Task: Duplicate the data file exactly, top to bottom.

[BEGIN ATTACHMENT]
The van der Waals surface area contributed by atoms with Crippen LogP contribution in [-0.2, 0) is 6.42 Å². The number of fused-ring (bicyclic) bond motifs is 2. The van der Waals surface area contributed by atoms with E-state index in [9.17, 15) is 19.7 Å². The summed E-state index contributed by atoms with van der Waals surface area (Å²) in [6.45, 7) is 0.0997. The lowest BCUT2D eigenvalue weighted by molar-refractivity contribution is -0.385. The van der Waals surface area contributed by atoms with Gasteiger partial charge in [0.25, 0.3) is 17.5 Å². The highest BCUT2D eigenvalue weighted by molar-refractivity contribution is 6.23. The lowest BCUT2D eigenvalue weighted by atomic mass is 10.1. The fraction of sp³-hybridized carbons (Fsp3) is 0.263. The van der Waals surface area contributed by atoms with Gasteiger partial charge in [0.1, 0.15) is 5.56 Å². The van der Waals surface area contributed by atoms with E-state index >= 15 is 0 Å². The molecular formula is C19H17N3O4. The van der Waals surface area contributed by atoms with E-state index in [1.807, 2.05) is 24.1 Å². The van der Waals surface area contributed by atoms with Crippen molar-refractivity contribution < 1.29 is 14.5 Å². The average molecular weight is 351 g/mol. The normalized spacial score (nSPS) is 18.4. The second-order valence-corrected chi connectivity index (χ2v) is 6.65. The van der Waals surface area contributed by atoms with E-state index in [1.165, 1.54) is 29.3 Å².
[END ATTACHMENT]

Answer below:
The van der Waals surface area contributed by atoms with Crippen LogP contribution in [-0.2, 0) is 6.42 Å². The number of fused-ring (bicyclic) bond motifs is 2. The van der Waals surface area contributed by atoms with E-state index in [9.17, 15) is 19.7 Å². The summed E-state index contributed by atoms with van der Waals surface area (Å²) in [6.45, 7) is 0.0997. The lowest BCUT2D eigenvalue weighted by molar-refractivity contribution is -0.385. The van der Waals surface area contributed by atoms with Gasteiger partial charge in [0.25, 0.3) is 17.5 Å². The highest BCUT2D eigenvalue weighted by molar-refractivity contribution is 6.23. The lowest BCUT2D eigenvalue weighted by atomic mass is 10.1. The fraction of sp³-hybridized carbons (Fsp3) is 0.263. The van der Waals surface area contributed by atoms with Gasteiger partial charge in [0.1, 0.15) is 5.56 Å². The van der Waals surface area contributed by atoms with E-state index >= 15 is 0 Å². The molecular formula is C19H17N3O4. The van der Waals surface area contributed by atoms with E-state index in [1.807, 2.05) is 24.1 Å². The van der Waals surface area contributed by atoms with Crippen molar-refractivity contribution < 1.29 is 14.5 Å². The average molecular weight is 351 g/mol. The normalized spacial score (nSPS) is 18.4. The second-order valence-corrected chi connectivity index (χ2v) is 6.65. The van der Waals surface area contributed by atoms with E-state index in [1.165, 1.54) is 29.3 Å².